On Watch communicates the scrutiny under which crows and ravens hold their world, observing human behavior even as they are observed. (Tony Angell courtesy photo)

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When I review images of my successful stone carvings from the past 50 years, I realize that they all seem to have been initiated from a strong personal motivation.  

The shape of the stone picked up from a river bed immediately suggested something in motion or a familiar form that only required modest refinement to be realized. Other work has been driven by my emotions at the time—sometimes romantic, others heartfelt and even angry. Even the sheer pleasure of physically working with the shaping of the stone can be compelling. 

Among my sculptures that provide me some enduring satisfaction are those that provide some permanence to the memory of a moment I’ve observed in nature—a falcon launching into flight, a shorebird foraging or at ease on a warm beach, or a pair of ravens in courtship. Such is the case with the work On Watch.

Crows and ravens have fascinated me much of my life. There’s an undeniable kinship between these birds and people, as I’ve discovered when researching these species and our cultural histories.  

One could call it a mutual dependency as the prehistoric records of campsites and settlements reveal that early humans have been in the company of these species for tens of thousands of years. Many human cultures have incorporated them into their creation myths, conceived artistic tributes and translated their calls to receive messages that the birds deliver. They solve problems, use tools and have sophisticated social arrangements. With all this in their histories, we are still only at the threshold of understanding the full range of their intelligence and behaviors.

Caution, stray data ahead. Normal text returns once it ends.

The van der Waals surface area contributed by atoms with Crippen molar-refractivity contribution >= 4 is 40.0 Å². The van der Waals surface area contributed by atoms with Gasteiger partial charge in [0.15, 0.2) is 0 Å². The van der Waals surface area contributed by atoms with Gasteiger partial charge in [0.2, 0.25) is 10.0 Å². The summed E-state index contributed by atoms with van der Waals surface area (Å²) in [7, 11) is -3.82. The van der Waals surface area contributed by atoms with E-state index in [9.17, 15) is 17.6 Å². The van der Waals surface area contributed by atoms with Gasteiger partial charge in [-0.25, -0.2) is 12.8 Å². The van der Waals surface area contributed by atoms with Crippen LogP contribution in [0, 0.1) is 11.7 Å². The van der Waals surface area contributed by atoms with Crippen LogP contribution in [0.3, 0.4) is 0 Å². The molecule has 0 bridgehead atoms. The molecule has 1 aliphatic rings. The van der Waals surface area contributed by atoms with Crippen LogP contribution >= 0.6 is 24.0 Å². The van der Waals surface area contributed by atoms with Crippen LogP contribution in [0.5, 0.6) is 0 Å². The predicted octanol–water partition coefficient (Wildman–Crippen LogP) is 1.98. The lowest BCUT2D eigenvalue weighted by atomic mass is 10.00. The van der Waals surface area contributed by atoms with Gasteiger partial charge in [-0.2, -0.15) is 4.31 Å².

So with my carving On Watch I’ve commemorated a moment where I witnessed and sensed the intensity that the birds applied to engage the world around them.  At times I’ve been the subject of their scrutiny and they followed my every move; sometimes it seemed to me they knew of it before I was conscious of what I’d done. 

What do they see? How do they interpret it? And what are their responses to it? In my experience art can be that essential bridge that brings us into a more complete understanding of Nature and our place in it.   

—Contributed by Tony Angell

For Artist’s Corner, Salish Current welcomes readers to share images that capture the spirit of our natural and built environments—including the creatures and people who live here. Submittals must be works in your possession and not promotional. Please contact Salish Current to let us know what you’d like to share and why.

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photo: Amy Nelson © 2022
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